IX. Repristination [1]

IX. Repristination [1]

A Chapter by Writer #00

IX. ~Re ~pris ~ti ~na ~tion

             I wanted to scream, vomit, cry, and run all at the same time, my vision spinning and balance faltering.  I had to grab a nearby bike handle to steady myself, making sure not to touch the body or the message written in a suspicious scarlet.

            “ ‘Ey, Laddie, wha’s th’ ma’ter?”

            I’d almost forgotten I’d managed to reach Felix, maybe because it was hard for me to retain anything other than the corpse lying--breathing, the breathing I’d heard earlier, I could hear it now, faint but still present.  Was he…?

            “Laddie.  Laddie?!” the counselor’s voice was full of panic as it shouted through Ali’s phone on the other end.

            I brought the cell to my lips, trying to ignore everything and relay the information mechanically, but all I managed was a higher-pitched “F-Felix.”

            “Wha’s goin’ on?  Tell me wha’s happ’nin’.”

            I fought back the bile beginning to rise in my esophagus as my nose became conscious of the ferocious scent of blood and exposed organs.  “I--I found someone who’d gone missing.”

            JJ’s whisper of a breath filled the silence, then: “Is ‘e livin’?”

            I gulped, “I-I think so.  Just barely.  What should I do?”

            “Bring ‘im over, ‘f you can.”

            I shook my head, forcing out an “Mm-mm.”

            “To ‘eavy?  Is he ‘urt?”


            “How badly?”


            Another silence.

            “I’ll give you Mrs. Diaz’s number.”

            In a few minutes, I was repeating the ten digits of her contact information in my head as I tapped it out over the smart phone’s onscreen keypad.  My fingers were trembling inexorably, making me press the wrong number many times over, but I eventually reached her.

            [cell phone rings]

            “Hello, Felix~!” Mrs. Diaz answered the phone, cheerily greeting who she assumed would be on the other end, “has law enforcement arrived, yet~?”

            “Someone’s been g-gutted.”  It wasn’t any easier to say the second time.

            To my surprise, her voice shifted over to a serious, sterile, take-command sort of timbre without any trace of shock, she didn’t even ask who she was talking to, just dove right in to the matter at hand.  “How much of the organs are exposed?”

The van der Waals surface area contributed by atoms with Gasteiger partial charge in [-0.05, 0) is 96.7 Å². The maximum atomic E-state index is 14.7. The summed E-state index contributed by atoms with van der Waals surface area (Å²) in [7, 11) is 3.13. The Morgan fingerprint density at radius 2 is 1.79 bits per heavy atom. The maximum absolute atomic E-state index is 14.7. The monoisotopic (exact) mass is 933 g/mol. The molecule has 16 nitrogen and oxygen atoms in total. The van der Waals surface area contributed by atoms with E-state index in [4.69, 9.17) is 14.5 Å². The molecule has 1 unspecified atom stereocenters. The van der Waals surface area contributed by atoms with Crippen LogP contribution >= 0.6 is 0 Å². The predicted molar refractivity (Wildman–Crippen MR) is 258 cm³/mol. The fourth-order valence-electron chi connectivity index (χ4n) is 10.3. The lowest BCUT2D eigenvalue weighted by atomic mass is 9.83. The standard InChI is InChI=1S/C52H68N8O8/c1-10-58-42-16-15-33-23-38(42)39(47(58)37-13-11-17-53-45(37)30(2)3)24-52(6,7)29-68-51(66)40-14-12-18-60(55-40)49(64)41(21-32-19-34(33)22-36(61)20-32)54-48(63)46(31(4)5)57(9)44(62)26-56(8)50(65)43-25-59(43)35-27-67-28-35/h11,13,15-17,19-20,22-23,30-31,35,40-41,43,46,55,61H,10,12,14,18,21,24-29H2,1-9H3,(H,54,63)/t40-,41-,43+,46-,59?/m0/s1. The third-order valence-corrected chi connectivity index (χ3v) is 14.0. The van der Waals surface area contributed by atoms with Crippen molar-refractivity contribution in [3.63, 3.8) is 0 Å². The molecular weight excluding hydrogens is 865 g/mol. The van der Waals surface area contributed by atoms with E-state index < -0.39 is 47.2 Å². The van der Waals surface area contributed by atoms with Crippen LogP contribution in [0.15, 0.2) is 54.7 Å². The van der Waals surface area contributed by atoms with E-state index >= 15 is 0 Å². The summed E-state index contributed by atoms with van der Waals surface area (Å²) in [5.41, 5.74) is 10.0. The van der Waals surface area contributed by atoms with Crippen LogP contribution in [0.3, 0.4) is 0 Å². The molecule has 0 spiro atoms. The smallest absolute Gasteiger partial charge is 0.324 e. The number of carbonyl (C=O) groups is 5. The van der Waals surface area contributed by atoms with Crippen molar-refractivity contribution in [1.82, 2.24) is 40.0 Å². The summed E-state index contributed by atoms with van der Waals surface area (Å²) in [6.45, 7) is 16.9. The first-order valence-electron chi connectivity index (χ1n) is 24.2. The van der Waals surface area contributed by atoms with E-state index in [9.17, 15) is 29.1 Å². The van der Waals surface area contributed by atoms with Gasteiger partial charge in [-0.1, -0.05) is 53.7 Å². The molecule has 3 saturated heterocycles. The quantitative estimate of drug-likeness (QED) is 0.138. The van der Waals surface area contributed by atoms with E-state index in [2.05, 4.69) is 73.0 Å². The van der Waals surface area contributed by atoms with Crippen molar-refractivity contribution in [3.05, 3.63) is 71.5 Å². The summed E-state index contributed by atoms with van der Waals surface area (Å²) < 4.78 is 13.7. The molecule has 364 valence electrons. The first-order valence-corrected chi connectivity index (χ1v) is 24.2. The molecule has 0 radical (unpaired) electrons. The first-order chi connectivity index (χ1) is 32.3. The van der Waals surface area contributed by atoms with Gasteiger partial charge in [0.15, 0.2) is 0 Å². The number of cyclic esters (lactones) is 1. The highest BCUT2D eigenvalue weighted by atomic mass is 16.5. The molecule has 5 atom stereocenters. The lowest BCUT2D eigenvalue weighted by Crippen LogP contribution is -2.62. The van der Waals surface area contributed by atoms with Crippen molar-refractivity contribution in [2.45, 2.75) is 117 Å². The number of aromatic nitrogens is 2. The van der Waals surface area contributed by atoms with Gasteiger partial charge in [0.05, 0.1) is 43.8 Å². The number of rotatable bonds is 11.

“Um…” I flashed the cell-light over JJ’s torn abdomen, what appeared to be a small, maybe double the size of a fist, clump of bloody violet-grey spilled out onto his thighs, “a medium size, I guess.”

            “Is the victim lying supine?”

            [rummaging of some sort, perhaps through a drawer?]

            “No--should I put the intestines back in--“

            “NO, no, no, no!  Never try to put the organs back inside.  Just carefully lay him on his back, okay?  Make sure not to disturb the organs.  Where are you?”

            [hurried footsteps; jingling of keys]

            I had to actually think about this for a moment.  Where was I?  Where was I that something like this would even occur.  Oh, right:

            “Th-the bike shed near the baseball diamond,” I finally responded, putting Mrs. Diaz on speaker and setting the phone atop the helmet box so I could cautiously move JJ’s body.

            “Okay, I’ll be there soon; about five minutes.  Have you laid him down?”

            [the hum of an old engine]

            “No, not yet, I’m not sure how to without…”

            “Just do it slowly, is he conscious?”

            It didn’t appear that he was.  His eyes were closed, and his head just hung.  The breathing was steady, though ragged.  “I don’t think so.”

            “Is he leaning on something?”